Endometritis and Endometriosis are two very similar words that refer to an endometrial pathology, but no, they are not synonymous. It is important not to confuse endometritis with endometriosis, because, although they share the consequence of infertility, they are two diseases with very different causes, symptoms and treatments.
Endometritis is the inflammation or irritation of the endometrium (the inside the uterus). Endometriosis, on the otherhand, is a pathology that occurs when the endometrial tissue invades other organs outside of the uterus.
Additionally, endometritis usually appears due to an infection, a sexually transmitted disease or for other reasons. The causes of endometriosis, are not so clear, however previous factors can lead to the appearance of this disease, such as: early menstruation, short menstrual cycles, high levels of estrogens, an abnormal uterus, or having a genetic predisposition.
What are the symptoms of endometritis? What about endometriosis?
Symptoms of endometritis include: general malaise, fever, pelvic or abdominal pain, distended abdomen, bleeding or vaginal discharge. However, when endometritis becomes chronic, it can be asymptomatic or have nonspecific symptoms.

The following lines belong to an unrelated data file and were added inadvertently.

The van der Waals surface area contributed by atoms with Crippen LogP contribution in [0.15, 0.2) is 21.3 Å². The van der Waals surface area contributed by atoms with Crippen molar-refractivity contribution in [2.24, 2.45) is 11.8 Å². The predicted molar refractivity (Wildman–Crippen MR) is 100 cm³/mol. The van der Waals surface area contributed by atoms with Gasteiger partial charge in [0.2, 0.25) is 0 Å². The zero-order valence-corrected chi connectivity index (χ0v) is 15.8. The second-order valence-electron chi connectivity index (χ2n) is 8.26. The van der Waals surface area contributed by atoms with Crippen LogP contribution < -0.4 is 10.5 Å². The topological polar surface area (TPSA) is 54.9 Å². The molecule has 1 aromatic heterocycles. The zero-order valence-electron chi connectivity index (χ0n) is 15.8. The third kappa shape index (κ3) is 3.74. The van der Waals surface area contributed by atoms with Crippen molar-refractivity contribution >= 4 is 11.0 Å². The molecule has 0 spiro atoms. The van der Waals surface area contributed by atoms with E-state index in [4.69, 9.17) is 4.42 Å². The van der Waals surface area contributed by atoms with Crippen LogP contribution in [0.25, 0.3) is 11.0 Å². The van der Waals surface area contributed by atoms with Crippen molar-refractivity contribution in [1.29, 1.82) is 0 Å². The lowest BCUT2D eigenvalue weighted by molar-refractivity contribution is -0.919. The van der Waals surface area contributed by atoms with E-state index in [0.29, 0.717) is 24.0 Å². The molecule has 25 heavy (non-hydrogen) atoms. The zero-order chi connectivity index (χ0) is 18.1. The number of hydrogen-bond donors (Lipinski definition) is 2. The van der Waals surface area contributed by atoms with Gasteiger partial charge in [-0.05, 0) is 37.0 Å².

The most obvious symptom of endometriosis is pelvic pain during menstruation. It is not the typical discomfort that you may experience when you have a period, but it is a more intense pain. This can also be accompanied by cramps and an excessively heavy menstrual flow.
Another common symptom of endometriosis is pain during sexual intercourse.
Just as endometritis, when endometriosis becomes chronic it is more difficult to diagnose and often requires a biopsy.
How can genetic research help me?
Many assisted reproductive patients have a problem with their endometrial microbiota. Recurrent pregnancy loss can be caused by chronic endometritis, which is nothing more than a persistent inflammation of the endometrial mucosa caused by bacterial pathogens.Women with chronic endometritis are commonly asymptomatic, which is why this silent disease is found in many of the women who cannot conceive naturally.
For its diagnosis and treatment, Igenomix has developed ALICE and EMMA, two tests that have shown that the stabilization of the endometrial flora is essential to improve the reproductive prognosis. By performing ALICE and EMMA, we are able to understand the microbiological environment that the embryo will encounter at implantation. This in turn allows your physician to provide the necessary treatment(s) to optimize the endometrial microbiota, making it favorable for embryo implantation and pregnancy to occur